At Christmas time, people get together to give gifts, while on Halloween people go to people’s houses to get candy. Networking is more like Christmas. If you want to be good at networking the best thing to remember is to approach it with a mindset of giving. With a giving mindset, you’ll find people will be pulled toward you. People who approach networking with a “me” mindset do not elicit much help. Give to others and help without keeping score, and they will seek to return the favor more times than not. If you pay it forward, it will pay you back. You will create better, more valuable connections if you simply try and be helpful to other people.
How should you deal with the skeletons that come out of your closet during an interview?
The gatekeeper at the old, broken-down haunted house you to want haunt wants to know about a mistake you’ve learned from. Your pumpkin patch didn’t grow very big pumpkins last year. Do you give the details of how you didn’t do a very good job? According to ExecuNet’s Director of Coaching Services Harriette Lowenthal, you can shine in this situation. She suggests outlining the challenge that was in front of you, what action was taken/not taken, what was the target that was missed, and what you learned from it. Once you’ve done that, Harriette says, it’s key to “immediately plug in a different example that’s somewhat similar where you were able to apply that learning.” Be prepared to show multiple examples like this, as they demonstrate your adaptability, judgement, tenacity, analytical skills, humility, introspection, etc.
Do they want younger witches?
So what if your cauldron has a few cracks in it?! You cannot control your age. However, you can control where and the way you apply for a position, and how your network supports you. Make sure your LinkedIn profile is updated for SEO with the correct search terms and an engaging message that consistently speaks to your value. Identify your market niche and target those companies where you have experience and contacts. At your level, the first contact should not be the resume; it should be a trusted mutual contact. Target smaller companies and those with leadership close to your age. Companies like that are much more open to people who can address their pain-points, regardless of age.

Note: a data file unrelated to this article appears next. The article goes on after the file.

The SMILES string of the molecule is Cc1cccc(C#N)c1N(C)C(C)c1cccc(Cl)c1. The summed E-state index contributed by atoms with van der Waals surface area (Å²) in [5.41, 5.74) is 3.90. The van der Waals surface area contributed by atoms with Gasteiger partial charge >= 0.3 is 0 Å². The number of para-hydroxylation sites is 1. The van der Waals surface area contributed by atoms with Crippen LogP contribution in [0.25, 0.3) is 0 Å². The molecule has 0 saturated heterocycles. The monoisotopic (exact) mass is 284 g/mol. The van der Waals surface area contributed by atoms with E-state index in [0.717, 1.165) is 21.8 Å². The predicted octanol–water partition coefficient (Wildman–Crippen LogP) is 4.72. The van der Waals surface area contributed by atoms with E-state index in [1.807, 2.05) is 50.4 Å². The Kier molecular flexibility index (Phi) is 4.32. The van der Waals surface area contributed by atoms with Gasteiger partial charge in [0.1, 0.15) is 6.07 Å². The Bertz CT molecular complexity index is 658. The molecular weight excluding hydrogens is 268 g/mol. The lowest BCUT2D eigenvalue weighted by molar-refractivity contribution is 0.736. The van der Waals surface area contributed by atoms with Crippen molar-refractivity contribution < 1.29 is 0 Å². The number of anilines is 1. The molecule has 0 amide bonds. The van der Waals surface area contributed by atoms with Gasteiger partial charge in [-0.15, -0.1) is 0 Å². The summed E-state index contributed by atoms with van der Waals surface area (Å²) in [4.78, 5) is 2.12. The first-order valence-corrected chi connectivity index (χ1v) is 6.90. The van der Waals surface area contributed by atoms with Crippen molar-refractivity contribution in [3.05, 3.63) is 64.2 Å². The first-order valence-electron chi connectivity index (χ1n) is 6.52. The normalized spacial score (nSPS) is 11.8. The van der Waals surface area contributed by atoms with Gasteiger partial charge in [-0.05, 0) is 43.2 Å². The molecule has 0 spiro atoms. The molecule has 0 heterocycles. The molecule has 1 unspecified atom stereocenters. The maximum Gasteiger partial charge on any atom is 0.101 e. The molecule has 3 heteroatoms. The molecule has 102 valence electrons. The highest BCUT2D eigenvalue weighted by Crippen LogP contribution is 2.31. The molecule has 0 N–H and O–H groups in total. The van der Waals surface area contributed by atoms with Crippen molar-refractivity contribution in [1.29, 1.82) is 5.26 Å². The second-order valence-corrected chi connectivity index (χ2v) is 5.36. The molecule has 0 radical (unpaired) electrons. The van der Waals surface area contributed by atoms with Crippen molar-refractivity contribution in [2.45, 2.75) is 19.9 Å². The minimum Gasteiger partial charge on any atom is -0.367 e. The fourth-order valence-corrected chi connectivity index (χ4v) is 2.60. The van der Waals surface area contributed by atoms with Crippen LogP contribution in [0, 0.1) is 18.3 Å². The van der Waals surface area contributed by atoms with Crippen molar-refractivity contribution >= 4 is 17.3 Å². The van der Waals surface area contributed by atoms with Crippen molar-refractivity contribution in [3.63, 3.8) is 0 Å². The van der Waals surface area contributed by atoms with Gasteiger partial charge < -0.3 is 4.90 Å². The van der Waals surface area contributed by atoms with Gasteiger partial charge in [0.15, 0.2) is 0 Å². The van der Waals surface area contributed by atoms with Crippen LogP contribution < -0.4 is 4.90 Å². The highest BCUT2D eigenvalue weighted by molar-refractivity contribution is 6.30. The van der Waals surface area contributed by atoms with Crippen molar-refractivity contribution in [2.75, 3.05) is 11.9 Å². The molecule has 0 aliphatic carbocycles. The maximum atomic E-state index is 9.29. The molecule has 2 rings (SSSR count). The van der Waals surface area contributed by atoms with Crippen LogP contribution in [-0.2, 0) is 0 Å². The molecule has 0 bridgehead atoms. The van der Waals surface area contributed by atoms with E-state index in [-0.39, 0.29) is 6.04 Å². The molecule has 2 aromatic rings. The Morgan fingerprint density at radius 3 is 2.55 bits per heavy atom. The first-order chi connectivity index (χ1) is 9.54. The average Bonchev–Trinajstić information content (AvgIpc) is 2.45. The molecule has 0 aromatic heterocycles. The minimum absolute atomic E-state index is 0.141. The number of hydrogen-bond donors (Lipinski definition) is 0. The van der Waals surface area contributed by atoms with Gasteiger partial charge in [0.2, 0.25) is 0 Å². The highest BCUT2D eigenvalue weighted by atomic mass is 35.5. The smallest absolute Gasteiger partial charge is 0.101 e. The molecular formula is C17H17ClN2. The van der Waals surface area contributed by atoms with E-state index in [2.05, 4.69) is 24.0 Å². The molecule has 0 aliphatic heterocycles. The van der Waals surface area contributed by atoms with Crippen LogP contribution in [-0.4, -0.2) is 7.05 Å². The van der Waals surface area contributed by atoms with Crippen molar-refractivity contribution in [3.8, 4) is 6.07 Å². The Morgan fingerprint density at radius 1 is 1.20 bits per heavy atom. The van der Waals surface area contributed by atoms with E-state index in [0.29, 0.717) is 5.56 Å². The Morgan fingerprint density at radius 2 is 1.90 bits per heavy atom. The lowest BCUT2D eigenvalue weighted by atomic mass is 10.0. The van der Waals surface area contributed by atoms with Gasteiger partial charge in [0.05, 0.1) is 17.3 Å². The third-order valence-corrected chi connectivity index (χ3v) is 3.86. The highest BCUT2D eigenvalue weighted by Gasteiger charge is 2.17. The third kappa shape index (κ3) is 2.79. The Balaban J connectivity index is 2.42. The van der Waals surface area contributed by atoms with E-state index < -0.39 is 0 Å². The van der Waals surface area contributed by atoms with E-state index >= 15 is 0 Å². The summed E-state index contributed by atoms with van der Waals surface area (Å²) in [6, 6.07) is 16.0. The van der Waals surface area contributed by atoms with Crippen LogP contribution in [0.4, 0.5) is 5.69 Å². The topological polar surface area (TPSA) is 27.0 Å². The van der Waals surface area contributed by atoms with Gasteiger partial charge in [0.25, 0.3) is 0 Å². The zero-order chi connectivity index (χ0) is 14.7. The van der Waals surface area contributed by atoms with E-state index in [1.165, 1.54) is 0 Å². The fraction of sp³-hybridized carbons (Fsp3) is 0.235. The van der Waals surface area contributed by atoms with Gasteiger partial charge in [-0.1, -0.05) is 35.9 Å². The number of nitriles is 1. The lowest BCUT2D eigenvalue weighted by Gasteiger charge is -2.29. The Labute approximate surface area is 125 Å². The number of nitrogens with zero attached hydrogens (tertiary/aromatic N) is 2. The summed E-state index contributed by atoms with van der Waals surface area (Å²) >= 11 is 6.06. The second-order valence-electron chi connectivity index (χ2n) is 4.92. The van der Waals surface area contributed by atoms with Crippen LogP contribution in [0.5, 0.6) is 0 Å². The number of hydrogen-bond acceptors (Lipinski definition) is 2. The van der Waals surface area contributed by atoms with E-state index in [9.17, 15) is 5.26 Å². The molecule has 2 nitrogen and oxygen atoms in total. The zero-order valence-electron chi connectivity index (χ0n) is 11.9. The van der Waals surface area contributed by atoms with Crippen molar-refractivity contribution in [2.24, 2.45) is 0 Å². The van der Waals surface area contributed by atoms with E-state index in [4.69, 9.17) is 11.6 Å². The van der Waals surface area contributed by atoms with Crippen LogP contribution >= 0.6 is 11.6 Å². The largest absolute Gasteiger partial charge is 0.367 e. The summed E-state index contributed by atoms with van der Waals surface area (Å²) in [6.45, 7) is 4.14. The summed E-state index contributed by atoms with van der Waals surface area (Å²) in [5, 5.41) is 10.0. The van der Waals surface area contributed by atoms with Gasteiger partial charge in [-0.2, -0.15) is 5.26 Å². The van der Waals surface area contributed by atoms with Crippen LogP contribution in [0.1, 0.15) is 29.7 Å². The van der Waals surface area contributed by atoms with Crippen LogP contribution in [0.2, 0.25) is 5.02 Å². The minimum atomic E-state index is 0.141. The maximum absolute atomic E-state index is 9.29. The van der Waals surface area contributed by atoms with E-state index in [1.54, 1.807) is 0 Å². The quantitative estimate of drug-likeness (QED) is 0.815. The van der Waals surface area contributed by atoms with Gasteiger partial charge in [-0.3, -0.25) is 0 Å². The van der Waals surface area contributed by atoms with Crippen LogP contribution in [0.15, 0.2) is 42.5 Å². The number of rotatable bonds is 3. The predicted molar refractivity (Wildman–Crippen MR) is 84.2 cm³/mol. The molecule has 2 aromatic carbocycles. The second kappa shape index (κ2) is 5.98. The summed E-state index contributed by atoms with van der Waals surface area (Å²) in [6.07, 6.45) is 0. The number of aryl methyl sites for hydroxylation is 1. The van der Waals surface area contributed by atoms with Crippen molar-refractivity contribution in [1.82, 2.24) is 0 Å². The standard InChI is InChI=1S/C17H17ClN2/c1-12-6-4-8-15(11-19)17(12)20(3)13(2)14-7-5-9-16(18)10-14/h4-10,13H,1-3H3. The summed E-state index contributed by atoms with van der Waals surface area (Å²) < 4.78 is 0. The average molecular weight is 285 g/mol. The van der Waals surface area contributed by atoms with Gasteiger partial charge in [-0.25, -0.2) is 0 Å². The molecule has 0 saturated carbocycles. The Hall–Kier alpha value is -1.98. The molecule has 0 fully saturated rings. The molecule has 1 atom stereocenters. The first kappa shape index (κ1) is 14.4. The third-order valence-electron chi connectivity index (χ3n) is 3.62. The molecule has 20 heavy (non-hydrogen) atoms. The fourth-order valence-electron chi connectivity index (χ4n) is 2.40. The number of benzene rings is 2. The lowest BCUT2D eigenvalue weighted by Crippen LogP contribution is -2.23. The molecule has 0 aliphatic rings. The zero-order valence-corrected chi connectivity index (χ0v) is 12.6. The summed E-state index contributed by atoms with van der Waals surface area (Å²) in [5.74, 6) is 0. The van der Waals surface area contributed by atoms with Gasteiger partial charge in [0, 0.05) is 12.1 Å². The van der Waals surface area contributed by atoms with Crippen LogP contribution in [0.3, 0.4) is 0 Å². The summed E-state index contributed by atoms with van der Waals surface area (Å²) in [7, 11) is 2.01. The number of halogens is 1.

Control what you say and the tone you create. All too often candidates bring a defensiveness about their age into an interview, creating an issue that didn’t have to be there. The best thing candidates of any age should do is focus on the value they can bring right now, on the problems they are the solutions to right now. Highlight that you bring functional expertise, a global perspective, recognition of obstacles and opportunities, the ability to deal with crises, solid accomplishments and the ability to work with all generations. “Have marketing materials that brand you, pre-package and pre-sell you so that you and your accomplishments stand out. Don’t worry about hiding your age on your resume. You can downplay age a bit by listing only your last 20 years and chunking your experience into sections – but it’s so easy to determine age today that trying to hide it is not a good idea,” says ExecuNet Career Strategist Susan Blazer.
Get in shape. Buy a new suit. Get familiar with the latest technology. And one last thing: Do not use “seasoned” on your resume… you are not a meatloaf!